I have been hosting phone-ins on BBC Radio 5 Live for 20 years and never has there been a time like this. Our station, more than any other, is in touch with our audience because listeners getting in touch with us is our lifeblood. We pride ourselves on reaching far beyond the confines of metropolitan England. The referendum’s result surprised no one here.
The numbers of people texting and calling have been phenomenal. For the sake of unimpeachable balance, we had to make sure that Remainers and Leavers had equal airtime and the statistics show that we succeeded. This wasn’t always the easiest of tasks, because before polling day most of the fire and fury came from the Brexiteers. They were the insurgents. They were storming the Bastille.
However, as Friday dawned, a new equilibrium began to emerge. The ancien régime sprang into life and stormed back. We have broadcast some fascinating conversations encapsulating our national divides. What a professional privilege it has been to hear the ebb and flow of the debate – the pride, the prejudice and the passion – play out in my headphones. It’s what we’re here for.
Lives of others
On Friday morning, I arrived on College Green in Westminster at 4.15am. The grass was already churned up like Brechin City’s pitch in late November and the scene was as manic as the stock exchange would soon become. At one point, I was in our gazebo interviewing Jeremy Corbyn. The press, radio and TV crews were five deep outside, trying to hear the exchange – just as they were outside all the gazebos with the big beasts in them. Corbyn had walked into mine.
David Cameron appeared on the screen to make a statement. I apologised to Jeremy for cutting short our conversation and he courteously acknowledged the significance of the moment. Then I found myself looking at him as he watched the humiliating demise of his foe, whose place in the history books would now be blighted. Jeremy’s expression was pensive and intense as he stroked his chin in slo-mo. What game of multidimensional chess was he playing in his head?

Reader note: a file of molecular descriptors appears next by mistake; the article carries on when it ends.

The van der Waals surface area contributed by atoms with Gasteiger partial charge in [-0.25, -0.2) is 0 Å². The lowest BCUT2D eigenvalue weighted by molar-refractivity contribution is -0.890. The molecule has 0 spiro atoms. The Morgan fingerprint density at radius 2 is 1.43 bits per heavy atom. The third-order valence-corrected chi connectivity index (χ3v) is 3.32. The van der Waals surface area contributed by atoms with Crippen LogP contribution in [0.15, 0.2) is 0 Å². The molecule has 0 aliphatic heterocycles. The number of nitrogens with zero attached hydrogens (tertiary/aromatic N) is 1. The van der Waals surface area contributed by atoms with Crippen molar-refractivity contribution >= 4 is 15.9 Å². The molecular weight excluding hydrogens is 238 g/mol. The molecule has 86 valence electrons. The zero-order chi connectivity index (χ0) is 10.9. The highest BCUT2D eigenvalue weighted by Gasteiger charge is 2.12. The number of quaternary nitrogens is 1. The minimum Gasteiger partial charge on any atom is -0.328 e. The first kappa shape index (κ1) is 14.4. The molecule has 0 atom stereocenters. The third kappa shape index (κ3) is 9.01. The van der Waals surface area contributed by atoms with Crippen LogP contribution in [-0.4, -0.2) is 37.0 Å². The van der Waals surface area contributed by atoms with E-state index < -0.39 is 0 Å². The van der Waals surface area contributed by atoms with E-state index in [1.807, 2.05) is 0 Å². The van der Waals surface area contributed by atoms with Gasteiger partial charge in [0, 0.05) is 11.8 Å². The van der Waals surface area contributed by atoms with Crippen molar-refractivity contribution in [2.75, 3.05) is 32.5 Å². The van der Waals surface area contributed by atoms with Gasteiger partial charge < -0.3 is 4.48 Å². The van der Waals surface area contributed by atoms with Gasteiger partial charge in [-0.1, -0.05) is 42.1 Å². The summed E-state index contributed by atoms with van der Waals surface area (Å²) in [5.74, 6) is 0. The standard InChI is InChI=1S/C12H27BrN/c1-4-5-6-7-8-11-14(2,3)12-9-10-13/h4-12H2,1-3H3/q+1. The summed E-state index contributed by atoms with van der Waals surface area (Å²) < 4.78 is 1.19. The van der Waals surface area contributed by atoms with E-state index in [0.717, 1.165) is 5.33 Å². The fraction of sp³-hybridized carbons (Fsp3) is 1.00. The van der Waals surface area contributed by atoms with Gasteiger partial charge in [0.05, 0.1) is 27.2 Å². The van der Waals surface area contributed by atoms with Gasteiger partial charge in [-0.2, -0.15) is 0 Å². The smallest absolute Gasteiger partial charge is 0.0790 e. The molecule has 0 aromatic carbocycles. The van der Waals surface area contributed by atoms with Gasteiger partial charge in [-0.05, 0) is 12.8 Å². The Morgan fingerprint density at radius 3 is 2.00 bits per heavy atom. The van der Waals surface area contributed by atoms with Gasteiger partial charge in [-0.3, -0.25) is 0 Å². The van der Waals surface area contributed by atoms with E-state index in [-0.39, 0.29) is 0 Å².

Woody Allen once said that in an existential moment, his entire life flashed before his eyes – then he realised it was somebody else’s life. In Jeremy’s case this was somebody else’s fate but, in the fragility of the moment, perhaps he glimpsed his own and that of every player, eventually. He knew that many worlds were changing. But I don’t think he was pondering the next chess move. It wasn’t political calculation. It was human sympathy.
The day after the morning after the night before, I asked callers to sum up their mood in a word, before making their points and talking to the other callers. We opened up a can of words – people were gutted, ecstatic, excited, miserable, vindicated, wretched and even “discombobulated”. Then Barbara came on the line. “So, in one word, Barbara?” She didn’t hesitate but her voice was quivering, as though her dog had just died. “Devastated,” she said.
I was expecting yet another Remainer, drivelling on about the voting equivalent of “best of three”.
“How did you vote, Barbara?”
“I voted to Leave.”
The silence was deafening. On the radio, four seconds is a lifetime. She continued: “I never in a million years thought we would ever win. It was only a protest vote. I wish I hadn’t now.” She was Édith Piaf in reverse.
“I’m not condoning it but . . .” is the apologists’ refrain. Whenever I hear it, I want to chuck something at the radio, which is hard when you’re on the radio at the time.
One example arose while I was interviewing England fans on a train bound for glory (or so they hoped). We were heading out of Marseilles, which was a lovely place . . . to leave. The train was heaving and I squeezed up the corridor and through the carriages. Most of the fans were brilliant but there are always a few idiots and one of them was eager to opine, so we spoke.
“I’m not condoning it but . . .” Boom! Here it comes. “They do it to us and we do it back. I feel we wouldn’t be here as a nation had we just curtailed [sic] and rolled over. We’d all be under Nazi control.”
The late Alan Clark (a proper diarist) once said that these were the men who won us the empire. He also said that he found Mrs Thatcher attractive – particularly her “dainty” ankles.
Snooze of the world
In the time that I’ve been presenting the Breakfast programme on 5 Live and “springing” out of bed at 4am in a disbelieving stupor, only three pieces of news have made me step back into the boudoir and wake up my wife: “Michael Jackson is dead”; “They have killed Osama Bin Laden”; and “We are out.” Her reply to the last might betray BBC impartiality by one degree of separation but was it: a) “You are effing kidding”; or b) “Ya beauty. Get in!”; or c) “Don’t wake me up. You are so unbelievably selfish. And could you stop clattering about and making so much bloody noise?” Clue: it wasn’t c).
Nicky Campbell co-presents the “Breakfast” show on BBC Radio 5 Live
This article appears in the 29 Jun 2016 issue of the New Statesman, The Brexit lies